New Delhi: Three months from now, Chief Justice of India Ranjan Gogoi will retire. Before that he is expected to deliver verdicts in some major cases like the Ayodhya land dispute, Sabarimala temple issue and contempt of court matter against Congress leader Rahul Gandhi.
Justice Gogoi’s term as the 46th Chief Justice of the Supreme Court will come to an end on November 17, just over 11 months after he took over the top job.
Before he demits office, he has some major cases at hand.
On top of the list is the Ayodhya dispute, in which Justice Gogoi is trying to expedite a judicial verdict through day-to-day hearing by a five-judge Constitution bench headed by him.
Pending before him is also a decision on review petitions filed against the Supreme Court verdict allowing women of all ages to enter the famous Sabarimala temple in Kerala.
Another case involving major ramifications is the contempt proceeding against Rahul Gandhi for wrongly attributing ï¿½Chowkidar chor hai’ remark to the Supreme Court during the campaign for the last Lok Sabha elections.
A decision on the refugee status of nearly 40,000 Rohingayas who fled Myanmar fearing execution is also awaited.
Along with these expected judgements, the top court, during the tenure of Justice Gogoi, may also hear a case related to conspiracy against the Chief Justice and bench-fixing in the Supreme Court. A one-judge committee appointed by the top court and headed by former Justice A.K. Patnaik is likely to submit its report in the first half of next month.
Sources have said that this report would be very crucial as the committee focussed on identifying specific details in connection with the allegations of bench-fixing and the conspiracy against the Chief Justice.
Over the last fortnight, however, the Chief Justice has been tied up with the schedule of the Ayodhya dispute. In between, he squeezed out some time to hear PILs filed against the termination of special status granted to Jammu and Kashmir under Article 370 and related matters.
The Ayodhya case hearing involves four suits related to the disputed land and has nearly 40 parties. The matter reached the Supreme Court after the Allahabad High Court, about nine years ago, ordered division of the land into three parts.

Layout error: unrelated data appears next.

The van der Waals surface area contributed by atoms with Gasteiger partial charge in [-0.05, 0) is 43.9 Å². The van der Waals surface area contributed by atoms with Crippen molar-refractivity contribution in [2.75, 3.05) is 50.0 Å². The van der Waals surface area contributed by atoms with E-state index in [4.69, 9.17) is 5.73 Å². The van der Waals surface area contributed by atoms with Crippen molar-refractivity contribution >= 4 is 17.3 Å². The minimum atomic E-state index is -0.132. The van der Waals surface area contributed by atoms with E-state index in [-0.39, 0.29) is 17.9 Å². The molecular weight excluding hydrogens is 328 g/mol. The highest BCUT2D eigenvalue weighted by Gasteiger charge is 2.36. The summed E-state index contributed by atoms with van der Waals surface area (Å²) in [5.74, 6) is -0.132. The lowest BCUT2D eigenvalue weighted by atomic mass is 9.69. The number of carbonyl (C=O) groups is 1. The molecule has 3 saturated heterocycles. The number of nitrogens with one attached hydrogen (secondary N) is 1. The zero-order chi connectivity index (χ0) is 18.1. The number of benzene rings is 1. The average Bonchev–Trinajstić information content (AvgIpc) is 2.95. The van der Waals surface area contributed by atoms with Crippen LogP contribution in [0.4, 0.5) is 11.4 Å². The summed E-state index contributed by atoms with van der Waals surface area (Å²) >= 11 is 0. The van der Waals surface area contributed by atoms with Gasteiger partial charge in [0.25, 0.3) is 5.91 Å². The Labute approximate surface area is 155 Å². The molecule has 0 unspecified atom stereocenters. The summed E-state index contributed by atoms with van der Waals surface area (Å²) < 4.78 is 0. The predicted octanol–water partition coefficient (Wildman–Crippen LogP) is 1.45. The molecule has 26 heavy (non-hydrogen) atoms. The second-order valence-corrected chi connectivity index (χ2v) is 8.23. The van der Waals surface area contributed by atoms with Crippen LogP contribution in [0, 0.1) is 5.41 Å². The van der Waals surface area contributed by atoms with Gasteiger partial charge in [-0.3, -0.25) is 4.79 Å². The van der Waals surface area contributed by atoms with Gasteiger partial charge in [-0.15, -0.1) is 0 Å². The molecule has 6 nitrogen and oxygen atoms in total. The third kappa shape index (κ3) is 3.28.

If the Chief Justice were to pronounce verdict in the seven-decade old dispute, then he would have to conclude the hearing of appeals at least in the beginning of October, which will enable him sufficient time to write the judgement.
The Allahabad High Court judgement in the case ran into 6,000 pages, comprising three volumes.
A judicial verdict in the highly-sensitive case is of immense importance as all parties concerned have said they want a court ruling in the matter. The apex court, earlier this year, had a set up a mediation committee but it failed to evolve consensus among the various parties involved, after which the Chief Justice initiated day-to-day hearing with an aim of completing the proceedings before his tenure ends.
The Chief Justice also conducted hearing on a bunch of petitions seeking review of the apex court’s verdict delivered on September 28, 2018, allowing the entry of women of all ages into the Sabarimala temple. The judgement had been delivered 4:1 by a five-judge Constitution bench, headed by the then Chief Justice Dipak Misra.
In February this year, a five-judge Constitution bench, headed by the Chief Justice, reserved its verdict after hearing submissions on behalf of parties, including the Kerala government, Travancore Devaswom Board (TDB), Nair Service Society and others.
The bench had said it would pronounce its order as to whether to review the judgment or not.
The judgements in the Ayodhya and Sabarimala temple issues are very crucial, as both the cases are directly connected with the faith of millions.